And then it also stipulates which is important, the need for secure technology platforms to handle that information. And of course, that’s where solutions like blockchain come in. I don’t think actually blockchain is the only solution. But it is clearly a major part of the solution in the current trading system. But that’s obviously very, very important in terms of data security.

So, the law really doesn’t do much more than that. It’s only a page and a half, actually. People are surprised when they see it, because it looks deceptively small. It looks like really, almost a non-piece of legislation. But, you know, what’s important here is the disproportionate positive impact that will have, because it allows us to digitise the whole transactional space. So, at the moment, you can deal with digital certificates of origin, customs declarations, all of that kind of thing can pretty much be handled in digital form, that you can’t do the commercial trade transaction, which is actually the bigger more important aspect because that’s the actual handling of the goods, the finance, and the ownership when goods are crossing over borders.

So once those that legal barriers removed, it allows industry and government to start to really standardise the whole ecosystem. And that’s where we get paperless borders, frictionless borders. We still have to undergo the processes, you still have to do a transaction but you can do it in a radically shorter periods of time. You can do it without any of the process that you currently have to do. You know, there are 27 documents, 30 documents in total that companies are having to handle. It can take up to two to three months. It can cost in total, easily $80,000 or more plus, when you add it all up. It’s an extremely expensive business. And obviously, it’s hugely bureaucratic.

There was one example in the pandemic that really just highlighted all of this in one situation. And that was when the first wave of the pandemic was hitting the global economy. We were all going into lockdown, but our ships had left the ports. So, in the UK context, you know, our ships have left the southern ports, and we’re heading out to the east, to the Chinese ports through Singapore. And then three weeks later, we all got bombarded across the media with, you know, this huge logjam, traffic jam of ships sitting in Singapore. None of them could dock in, none of the goods could get in to port. And that was because all the documents were sitting in brown envelopes at Heathrow Airport, because all the airplanes had been grounded.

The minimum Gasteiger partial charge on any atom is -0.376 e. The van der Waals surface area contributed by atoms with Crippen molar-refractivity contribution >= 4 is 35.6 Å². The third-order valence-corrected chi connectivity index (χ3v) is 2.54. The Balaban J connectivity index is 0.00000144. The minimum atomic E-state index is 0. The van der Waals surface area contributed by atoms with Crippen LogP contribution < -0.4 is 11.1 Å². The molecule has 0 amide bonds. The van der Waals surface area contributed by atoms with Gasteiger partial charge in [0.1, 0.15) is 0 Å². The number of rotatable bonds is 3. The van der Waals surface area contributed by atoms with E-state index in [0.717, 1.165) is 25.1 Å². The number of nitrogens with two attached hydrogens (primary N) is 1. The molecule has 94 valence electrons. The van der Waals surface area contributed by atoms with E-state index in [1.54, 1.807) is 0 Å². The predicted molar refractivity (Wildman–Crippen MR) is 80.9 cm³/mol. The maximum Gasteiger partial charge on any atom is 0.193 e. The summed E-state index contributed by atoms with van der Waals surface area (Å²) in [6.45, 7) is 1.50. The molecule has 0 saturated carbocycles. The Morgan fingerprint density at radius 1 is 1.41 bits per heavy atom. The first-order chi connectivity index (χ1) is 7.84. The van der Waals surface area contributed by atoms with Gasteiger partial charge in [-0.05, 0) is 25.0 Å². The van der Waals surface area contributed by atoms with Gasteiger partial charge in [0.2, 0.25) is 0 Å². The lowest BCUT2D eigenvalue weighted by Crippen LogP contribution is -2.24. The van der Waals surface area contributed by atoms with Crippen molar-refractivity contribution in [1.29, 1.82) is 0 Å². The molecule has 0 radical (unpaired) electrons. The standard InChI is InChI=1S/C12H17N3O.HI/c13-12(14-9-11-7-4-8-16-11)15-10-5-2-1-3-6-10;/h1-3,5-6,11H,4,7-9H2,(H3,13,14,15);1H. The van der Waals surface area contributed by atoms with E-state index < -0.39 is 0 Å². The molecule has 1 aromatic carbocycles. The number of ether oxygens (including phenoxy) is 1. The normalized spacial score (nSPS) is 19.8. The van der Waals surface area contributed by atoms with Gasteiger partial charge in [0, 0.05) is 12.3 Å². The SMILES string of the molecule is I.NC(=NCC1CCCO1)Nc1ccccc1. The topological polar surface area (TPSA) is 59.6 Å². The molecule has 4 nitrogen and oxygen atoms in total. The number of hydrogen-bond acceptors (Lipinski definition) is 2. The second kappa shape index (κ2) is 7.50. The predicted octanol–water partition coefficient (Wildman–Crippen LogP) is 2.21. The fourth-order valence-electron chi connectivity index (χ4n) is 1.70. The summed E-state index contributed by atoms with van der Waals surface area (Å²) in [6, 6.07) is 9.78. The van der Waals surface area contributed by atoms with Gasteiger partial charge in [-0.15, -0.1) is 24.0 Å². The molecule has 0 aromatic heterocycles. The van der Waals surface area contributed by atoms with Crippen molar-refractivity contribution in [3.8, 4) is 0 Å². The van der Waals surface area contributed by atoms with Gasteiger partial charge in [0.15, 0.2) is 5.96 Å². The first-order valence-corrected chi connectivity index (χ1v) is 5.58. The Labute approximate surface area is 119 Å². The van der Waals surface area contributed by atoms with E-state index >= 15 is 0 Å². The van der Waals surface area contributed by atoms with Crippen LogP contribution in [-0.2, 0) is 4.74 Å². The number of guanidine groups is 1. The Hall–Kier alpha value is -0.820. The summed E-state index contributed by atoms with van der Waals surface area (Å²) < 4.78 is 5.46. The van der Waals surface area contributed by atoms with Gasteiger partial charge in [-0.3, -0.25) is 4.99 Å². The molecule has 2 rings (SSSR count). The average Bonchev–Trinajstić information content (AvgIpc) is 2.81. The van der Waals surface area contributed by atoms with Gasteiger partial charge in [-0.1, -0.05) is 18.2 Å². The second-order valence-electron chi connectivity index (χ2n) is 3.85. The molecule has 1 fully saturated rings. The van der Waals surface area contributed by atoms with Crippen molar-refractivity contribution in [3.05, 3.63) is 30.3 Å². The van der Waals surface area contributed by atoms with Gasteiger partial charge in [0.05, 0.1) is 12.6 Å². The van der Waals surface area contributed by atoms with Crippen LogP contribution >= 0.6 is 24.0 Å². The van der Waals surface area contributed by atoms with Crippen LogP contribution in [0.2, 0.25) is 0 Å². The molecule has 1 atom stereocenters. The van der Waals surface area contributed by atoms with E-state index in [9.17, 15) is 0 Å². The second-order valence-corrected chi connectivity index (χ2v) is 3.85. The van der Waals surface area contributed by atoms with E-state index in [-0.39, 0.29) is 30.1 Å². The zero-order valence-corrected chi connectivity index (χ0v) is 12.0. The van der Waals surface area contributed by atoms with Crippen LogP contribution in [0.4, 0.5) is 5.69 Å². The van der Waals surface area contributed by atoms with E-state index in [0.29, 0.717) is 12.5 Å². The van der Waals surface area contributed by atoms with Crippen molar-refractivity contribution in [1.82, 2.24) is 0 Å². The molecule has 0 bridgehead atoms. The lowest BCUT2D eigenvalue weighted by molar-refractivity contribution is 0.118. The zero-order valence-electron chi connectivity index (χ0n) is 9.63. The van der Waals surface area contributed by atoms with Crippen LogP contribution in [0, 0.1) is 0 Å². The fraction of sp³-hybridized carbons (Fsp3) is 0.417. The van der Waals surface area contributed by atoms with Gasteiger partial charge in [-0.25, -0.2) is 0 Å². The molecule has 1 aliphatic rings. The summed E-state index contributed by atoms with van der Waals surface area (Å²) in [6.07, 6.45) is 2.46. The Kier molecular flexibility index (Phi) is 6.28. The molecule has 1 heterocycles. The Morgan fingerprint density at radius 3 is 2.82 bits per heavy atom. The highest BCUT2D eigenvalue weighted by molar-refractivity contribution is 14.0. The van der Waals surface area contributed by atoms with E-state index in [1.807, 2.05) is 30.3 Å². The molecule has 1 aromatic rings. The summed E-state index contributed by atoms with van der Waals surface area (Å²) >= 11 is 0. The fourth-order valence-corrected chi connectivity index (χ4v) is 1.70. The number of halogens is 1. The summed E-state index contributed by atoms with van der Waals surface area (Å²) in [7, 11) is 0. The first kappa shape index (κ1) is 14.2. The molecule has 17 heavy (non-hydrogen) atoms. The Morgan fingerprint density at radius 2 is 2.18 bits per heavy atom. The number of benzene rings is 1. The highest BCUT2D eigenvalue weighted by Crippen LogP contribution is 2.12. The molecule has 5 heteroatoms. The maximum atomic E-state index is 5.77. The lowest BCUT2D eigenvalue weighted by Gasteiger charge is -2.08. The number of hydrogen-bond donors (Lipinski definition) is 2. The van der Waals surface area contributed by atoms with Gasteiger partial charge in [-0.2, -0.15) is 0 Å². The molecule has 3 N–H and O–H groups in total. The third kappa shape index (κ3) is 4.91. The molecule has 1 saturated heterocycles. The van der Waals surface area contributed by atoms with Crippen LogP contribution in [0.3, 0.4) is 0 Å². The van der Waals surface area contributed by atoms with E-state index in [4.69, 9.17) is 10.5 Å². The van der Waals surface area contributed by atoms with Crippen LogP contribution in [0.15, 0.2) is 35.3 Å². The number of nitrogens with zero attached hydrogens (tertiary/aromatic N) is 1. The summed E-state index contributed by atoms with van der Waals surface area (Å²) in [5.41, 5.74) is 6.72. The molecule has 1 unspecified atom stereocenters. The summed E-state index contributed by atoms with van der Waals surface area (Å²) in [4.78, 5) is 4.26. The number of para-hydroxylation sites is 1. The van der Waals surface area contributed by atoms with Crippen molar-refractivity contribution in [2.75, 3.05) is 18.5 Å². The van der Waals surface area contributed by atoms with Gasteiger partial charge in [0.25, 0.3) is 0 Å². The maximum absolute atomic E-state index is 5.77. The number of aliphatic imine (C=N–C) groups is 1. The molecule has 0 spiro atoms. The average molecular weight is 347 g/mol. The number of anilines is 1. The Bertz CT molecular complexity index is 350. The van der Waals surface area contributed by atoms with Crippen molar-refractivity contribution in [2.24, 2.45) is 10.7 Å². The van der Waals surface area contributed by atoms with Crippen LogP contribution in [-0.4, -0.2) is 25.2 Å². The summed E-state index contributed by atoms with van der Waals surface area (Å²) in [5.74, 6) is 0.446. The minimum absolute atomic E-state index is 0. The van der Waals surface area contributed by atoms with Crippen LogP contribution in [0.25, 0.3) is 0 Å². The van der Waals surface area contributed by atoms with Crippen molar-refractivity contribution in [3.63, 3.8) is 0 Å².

Well, that was completely unnecessary. Really, all of those documents, that information should have been in the system, the digital system, and then the transactions could have actually happened in real time. And that delay, and all the disruption which we’re still feeling today for consumers, businesses, and everybody should really have never happened at that scale. That’s the kind of impact we’re talking about by the Electronic Trade Documents Bill.

And then in the English context, English law context, obviously, this is going to be – have a dramatic effects and positive effects on the UK trading system. But actually, the more exciting aspect of this for me is the Commonwealth. Because we have 53 countries who all share almost word for word the same pieces of English law. And so, the Electronic Trade Documents Bill suddenly opens up the opportunities to accelerate that legal reform process across 53 countries. I think faster than any other global network can achieve it. Because we simply share the same legal basis. That’s one of the huge advantages of the Commonwealth.

So, then it starts to get really exciting because it starts to happen at scale across big economies like India, Canada, Australia, New Zealand, UK, obviously, and then actually huge swathes of Africa as well, don’t forget. So that’s the big opportunity come mid next year, once we’ve got the law in place in the UK, certainly my mind is absolutely switching on to that global environment. And by the way, even the Chinese, the Thais, we’re working with the Thai government at the moment on helping them with their legislation. You know, they’re also interested in the Electronic Trade Documents Bill. There are translatable aspects of that bill, that can be not necessarily copied and pasted but certainly the principles can be drawn across into other legal systems.

So, you know, to put this in context of documents, 80% of bills of lading worldwide are all operating on English law. So English law, and that’s a part of our heritage, our history, our legacy in the world. English was a disproportionately larger impact on trade than any other law in the world. So, the English law piece is crucially important. And that’s why we’ve put so much energy into it.